- Latest Updates:
- 20/03/2021: Update on Planning services by Andres Vork, Kaija Kasekamp, Kristiina Kahur, Marge Reinap, Triin Habicht
- 15/03/2021: Update on (Re)introduction of Measures: Planning services by Andres Vork, Kaija Kasekamp, Kristiina Kahur, Kristina Köhler , Marge Reinap, Triin Habicht
- 11/11/2020: Update on Transition Measures: Planning services by Andres Vork, Kaija Kasekamp, Kristiina Kahur, Marge Reinap, Triin Habicht
3. Providing health services effectively
The section on PROVIDING HEALTH SERVICES EFFECTIVELY describes approaches for service delivery planning and patient pathways for suspected COVID-19 cases. It also considers efforts by countries to maintain other essential services during periods of excessive demand for health services.
3.1 Planning services
Health care providers started to increase their preparedness after the health system preparedness level was raised to level 2 (of 3 levels) on 13 March.
Ambulance care providers have activated additional teams to only interact with COVID-19 patients. The functions of these teams includes taking tests, as well as providing transport for patients referred from local level hospitals to higher levels. Ambulance care providers prioritize urgent patients with life-threatening conditions, and refer other patients to primary health care (PHC).
Hospitals have been increasing their capacity by repurposing wards to accommodate COVID-19 patients and expanding intensive care units by reassigning staff and opening additional beds.
Elective inpatient and outpatient care was stopped on 17 March until 30 April 2020 and only continues for those patients whose health situation does not allow for postponement of the treatment. The decision about continuation of the treatment is made by the treating doctor. As of 26 March, dental care and private clinics can only provide emergency services.
PHC providers have postponed elective care to increase capacity for urgent patients. PHC and outpatient specialist care providers have increased consultations via telephone, email or alternative digital channels and Estonian Health Insurance Fund have introduced online-consultations as a new service. Also, sick leave notices are possible to open at PHC digitally.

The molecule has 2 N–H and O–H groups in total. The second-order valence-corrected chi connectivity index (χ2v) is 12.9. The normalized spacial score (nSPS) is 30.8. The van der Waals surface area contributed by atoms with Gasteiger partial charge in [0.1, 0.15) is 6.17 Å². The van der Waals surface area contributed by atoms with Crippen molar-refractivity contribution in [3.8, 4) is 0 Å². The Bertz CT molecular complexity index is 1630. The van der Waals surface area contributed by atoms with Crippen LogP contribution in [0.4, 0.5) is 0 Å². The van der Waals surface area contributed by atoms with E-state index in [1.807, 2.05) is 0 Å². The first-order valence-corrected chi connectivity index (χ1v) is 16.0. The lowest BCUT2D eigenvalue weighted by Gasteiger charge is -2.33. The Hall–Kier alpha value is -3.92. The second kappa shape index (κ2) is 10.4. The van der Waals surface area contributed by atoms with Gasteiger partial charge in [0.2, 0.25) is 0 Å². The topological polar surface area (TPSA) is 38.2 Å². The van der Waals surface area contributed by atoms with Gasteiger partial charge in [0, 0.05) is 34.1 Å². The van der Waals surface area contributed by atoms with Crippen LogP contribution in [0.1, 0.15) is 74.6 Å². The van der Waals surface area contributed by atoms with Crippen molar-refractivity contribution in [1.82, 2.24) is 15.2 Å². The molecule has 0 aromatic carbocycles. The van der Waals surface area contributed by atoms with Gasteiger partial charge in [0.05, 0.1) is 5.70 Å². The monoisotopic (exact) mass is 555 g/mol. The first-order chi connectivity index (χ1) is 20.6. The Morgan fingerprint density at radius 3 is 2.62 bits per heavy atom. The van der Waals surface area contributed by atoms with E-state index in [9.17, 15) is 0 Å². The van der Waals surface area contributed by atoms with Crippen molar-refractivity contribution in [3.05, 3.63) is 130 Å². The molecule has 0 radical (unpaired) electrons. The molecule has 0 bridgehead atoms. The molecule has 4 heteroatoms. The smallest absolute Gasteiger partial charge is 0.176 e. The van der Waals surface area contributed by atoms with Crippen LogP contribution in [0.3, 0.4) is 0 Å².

All health care providers are ready to relocate and start to operate in another location.
Despite the emergency situation and regulation to postpone elective and non-emergency care, the North Estonian Medical Center, one of the two biggest hospitals in Estonia, has continued to provide some elective and non-COVID-19 services. The hospital reports that due to the rapid response to COVID-19 at the beginning of the emergency, the hospital was able to collaborate well with patients and partly rearrange their service provision to remote appointments. This has ensured a similar level of service provision in March 2020 as compared to earlier years. The East-Tallinn Central Hospital has announced that more outpatient (virtual) appointments in urology will be available. There may be other similar experiences from other service providers, but these have not been reported.
On 15 December 2020, the Government approved the COVID-19 vaccination plan, which was renewed on 19 January 2021.
Vaccination in Estonia will be voluntary. The main objectives of procuring the COVID-19 vaccine and enabling the Estonian population to be vaccinated are: 1) to protect the most vulnerable groups of people, ie risk groups, who are more likely to be infected or for whom the disease may be particularly dangerous; 2) to protect essential workers in order to ensure the normal functioning of society; 3) to reduce and prevent deaths caused by COVID-19 and 4) to provide the opportunity to vaccinate also those Estonian residents who do not belong to the vaccination target group, but who want to be vaccinated.
The European Union's common vaccine portfolio includes vaccines from a total of eight vaccine manufacturers (Pfizer / BioNTech, Moderna, AstraZeneca, Janssen Pharmaceutica NV and CureVac, Sanofi, Novavax, Valneva).
So far, Estonia has joined the EU COVID-19 vaccine joint procurement with five pre-purchase agreements: Pfizer / BioNTech, Moderna, AstraZeneca, Janssen Pharmaceutica NV and CureVac, and has made a decision in principle to join the agreements of the vaccine manufacturers Novavax and Valneva. Estonia can purchase a total of 4,558,810 doses of vaccine for 2,429,405 people.
The first COVID-19 vaccine (Pfizer and BioNTech vaccine Comirnaty) received EU marketing authorization on 21.12.2020. The first doses of Comirnaty vaccine arrived in Estonia on 26.12.2020. The first vaccinations were performed 27.12.2020 in hospitals, ambulances and family medicine centers.
The vaccine manufacturer Moderna was the second to receive an EU marketing authorization on 6.01.2021. The first doses of vaccine arrived in Estonia on 13.01.2021.
The vaccine manufacturer AstraZeneca and Oxford received EU marketing authorization on 29.01.2021 and the first doses of AstraZeneca vaccine arrived in Estonia on 07.02.2021.
The following quantities are planned for Estonia:
• 1,330,000 doses from the AstraZeneca pre-purchase agreement; As of 20.02.2021 Estonia has received 33,600 doses and expects to receive a total of 59,470 in February and 119,762 in March.
• 300,000 vaccine courses from Jannsen Pharmaceutica NV's pre-purchase agreement;